Testing and classification of high-performance materials to protect wind turbine blades from leading-edge erosion by droplet impingement (BladeLEP)
- Start Date
1st January 2020
- End Date
31st December 2020
- Principle Investigator
SEAI Research, Development & Demonstration Funding Programme 2019
- Project Manager
- Project Partner
NUI Galway, University of Limerick
- Research Area
Currently, there are a number of protective materials available that reduce or eliminate leading edge erosion on rotor blades. However, limited data and information is available to wind farm operators to assist in their decisions on adopting such materials. Therefore, in order to bridge the gap, the research team will compile characterization and performance data for the available leading edge protection materials and technologies, through mechanical and droplet impingement testing.
Leading edge erosion of wind turbine blades is a main issue for the wind energy sector leading to reduced energy output and increased maintenance costs. To this end, the proposed project aims to investigate rain erosion resistance of leading-edge protection material systems and characterize their material properties.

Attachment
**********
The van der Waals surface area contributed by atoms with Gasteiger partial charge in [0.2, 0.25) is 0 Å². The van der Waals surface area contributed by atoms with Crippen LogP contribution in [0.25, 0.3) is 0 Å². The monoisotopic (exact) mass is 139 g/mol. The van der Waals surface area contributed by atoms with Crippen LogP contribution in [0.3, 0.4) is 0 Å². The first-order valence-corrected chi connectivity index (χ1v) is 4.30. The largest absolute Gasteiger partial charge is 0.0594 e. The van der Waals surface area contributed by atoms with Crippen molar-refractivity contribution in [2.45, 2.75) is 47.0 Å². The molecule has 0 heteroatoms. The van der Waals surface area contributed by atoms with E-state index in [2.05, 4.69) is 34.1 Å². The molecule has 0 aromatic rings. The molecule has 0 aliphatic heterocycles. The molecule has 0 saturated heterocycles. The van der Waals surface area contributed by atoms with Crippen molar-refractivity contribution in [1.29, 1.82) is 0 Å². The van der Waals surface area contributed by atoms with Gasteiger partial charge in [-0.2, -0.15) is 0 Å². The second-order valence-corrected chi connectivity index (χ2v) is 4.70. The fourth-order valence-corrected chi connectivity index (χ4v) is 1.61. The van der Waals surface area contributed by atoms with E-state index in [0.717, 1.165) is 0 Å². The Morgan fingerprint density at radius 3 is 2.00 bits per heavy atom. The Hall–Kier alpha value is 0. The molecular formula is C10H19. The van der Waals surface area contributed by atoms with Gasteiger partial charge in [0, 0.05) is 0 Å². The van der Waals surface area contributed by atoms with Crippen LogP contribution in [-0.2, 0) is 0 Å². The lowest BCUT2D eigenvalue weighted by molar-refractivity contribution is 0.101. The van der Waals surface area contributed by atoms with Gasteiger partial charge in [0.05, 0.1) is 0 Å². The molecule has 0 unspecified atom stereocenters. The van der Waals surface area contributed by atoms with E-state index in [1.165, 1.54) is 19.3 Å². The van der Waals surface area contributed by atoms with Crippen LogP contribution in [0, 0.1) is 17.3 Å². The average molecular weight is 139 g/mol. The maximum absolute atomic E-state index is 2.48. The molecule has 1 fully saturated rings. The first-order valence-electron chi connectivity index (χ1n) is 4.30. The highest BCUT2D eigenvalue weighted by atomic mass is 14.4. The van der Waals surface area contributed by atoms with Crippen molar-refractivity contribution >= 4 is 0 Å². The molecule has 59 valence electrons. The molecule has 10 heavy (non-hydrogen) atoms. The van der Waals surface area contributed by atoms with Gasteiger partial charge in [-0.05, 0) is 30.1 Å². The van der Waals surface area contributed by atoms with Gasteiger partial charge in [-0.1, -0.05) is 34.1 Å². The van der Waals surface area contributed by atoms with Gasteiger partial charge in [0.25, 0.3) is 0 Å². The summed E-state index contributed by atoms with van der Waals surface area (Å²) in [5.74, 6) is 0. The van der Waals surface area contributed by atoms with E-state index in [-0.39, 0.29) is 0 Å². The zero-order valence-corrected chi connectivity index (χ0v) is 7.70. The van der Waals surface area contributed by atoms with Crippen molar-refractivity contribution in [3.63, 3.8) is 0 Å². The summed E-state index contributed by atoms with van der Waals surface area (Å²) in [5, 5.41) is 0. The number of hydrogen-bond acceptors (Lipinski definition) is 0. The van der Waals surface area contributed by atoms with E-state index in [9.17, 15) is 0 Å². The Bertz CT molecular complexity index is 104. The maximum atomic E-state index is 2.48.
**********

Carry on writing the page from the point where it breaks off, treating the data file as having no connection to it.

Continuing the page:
The droplet impingement test will be performed in the Whirling Arm Rain Erosion Rig (WARER) facility at University of Limerick (UL), which was developed in 2009. This world-class, validated experimental testing facility allows test specimens to be subjected to droplet impingement at velocities typical for wind turbine blades. As this test closely mimics the erosion mechanisms present during the operation of wind turbines, it will allow the research team to assess and rank the materials investigated.
In order to achieve the aim, the following objectives will need to be realised:
To investigate droplet impingement erosion mechanisms relevant to composite wind turbine blades;
To classify existing relevant protective materials and methods of protection.
To characterise the most promising materials that, are likely to provide cost effective protection, in terms of factors such as resistance to droplet impingement erosion, application method, adhesion, cost.
To perform droplet impingement testing on sample specimens of these materials.
To evaluate and interpret the results, including erosion rates and a final ranking of the materials based on their viability for adoption.